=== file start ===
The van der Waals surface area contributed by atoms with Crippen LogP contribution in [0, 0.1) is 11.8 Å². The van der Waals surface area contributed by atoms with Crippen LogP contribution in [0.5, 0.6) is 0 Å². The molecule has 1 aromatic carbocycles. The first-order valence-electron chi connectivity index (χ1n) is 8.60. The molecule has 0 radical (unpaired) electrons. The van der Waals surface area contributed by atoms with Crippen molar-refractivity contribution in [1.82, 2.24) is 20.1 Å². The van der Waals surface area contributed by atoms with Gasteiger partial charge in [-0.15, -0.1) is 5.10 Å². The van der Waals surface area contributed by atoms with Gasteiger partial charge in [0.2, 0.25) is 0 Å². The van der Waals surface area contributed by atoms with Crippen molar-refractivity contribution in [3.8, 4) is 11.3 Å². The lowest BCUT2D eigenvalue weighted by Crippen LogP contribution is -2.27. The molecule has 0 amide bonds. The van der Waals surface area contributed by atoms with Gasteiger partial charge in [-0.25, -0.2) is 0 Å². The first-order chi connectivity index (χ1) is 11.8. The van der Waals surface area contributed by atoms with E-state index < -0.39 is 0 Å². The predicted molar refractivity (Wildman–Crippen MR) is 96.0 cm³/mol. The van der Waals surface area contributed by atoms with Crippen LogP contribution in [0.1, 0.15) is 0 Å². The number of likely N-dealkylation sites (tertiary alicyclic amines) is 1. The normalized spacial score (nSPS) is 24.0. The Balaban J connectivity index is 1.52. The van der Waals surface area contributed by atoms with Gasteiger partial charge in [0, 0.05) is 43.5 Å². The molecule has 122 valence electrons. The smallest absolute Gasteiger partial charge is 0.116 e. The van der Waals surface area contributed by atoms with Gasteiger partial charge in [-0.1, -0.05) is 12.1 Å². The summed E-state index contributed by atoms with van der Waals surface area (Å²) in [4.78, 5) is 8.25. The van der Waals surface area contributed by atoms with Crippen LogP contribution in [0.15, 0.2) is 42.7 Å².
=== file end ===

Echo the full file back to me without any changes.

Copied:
The van der Waals surface area contributed by atoms with Crippen LogP contribution in [0, 0.1) is 11.8 Å². The van der Waals surface area contributed by atoms with Crippen LogP contribution in [0.5, 0.6) is 0 Å². The molecule has 1 aromatic carbocycles. The first-order valence-electron chi connectivity index (χ1n) is 8.60. The molecule has 0 radical (unpaired) electrons. The van der Waals surface area contributed by atoms with Crippen molar-refractivity contribution in [1.82, 2.24) is 20.1 Å². The van der Waals surface area contributed by atoms with Gasteiger partial charge in [-0.15, -0.1) is 5.10 Å². The van der Waals surface area contributed by atoms with Gasteiger partial charge in [0.2, 0.25) is 0 Å². The van der Waals surface area contributed by atoms with Crippen molar-refractivity contribution in [3.8, 4) is 11.3 Å². The lowest BCUT2D eigenvalue weighted by Crippen LogP contribution is -2.27. The molecule has 0 amide bonds. The van der Waals surface area contributed by atoms with Gasteiger partial charge in [-0.25, -0.2) is 0 Å². The first-order chi connectivity index (χ1) is 11.8. The van der Waals surface area contributed by atoms with E-state index < -0.39 is 0 Å². The predicted molar refractivity (Wildman–Crippen MR) is 96.0 cm³/mol. The van der Waals surface area contributed by atoms with Crippen LogP contribution in [0.1, 0.15) is 0 Å². The number of likely N-dealkylation sites (tertiary alicyclic amines) is 1. The normalized spacial score (nSPS) is 24.0. The Balaban J connectivity index is 1.52. The van der Waals surface area contributed by atoms with Gasteiger partial charge in [0, 0.05) is 43.5 Å². The molecule has 122 valence electrons. The smallest absolute Gasteiger partial charge is 0.116 e. The van der Waals surface area contributed by atoms with Gasteiger partial charge in [-0.1, -0.05) is 12.1 Å². The summed E-state index contributed by atoms with van der Waals surface area (Å²) in [4.78, 5) is 8.25. The van der Waals surface area contributed by atoms with Crippen LogP contribution in [0.15, 0.2) is 42.7 Å².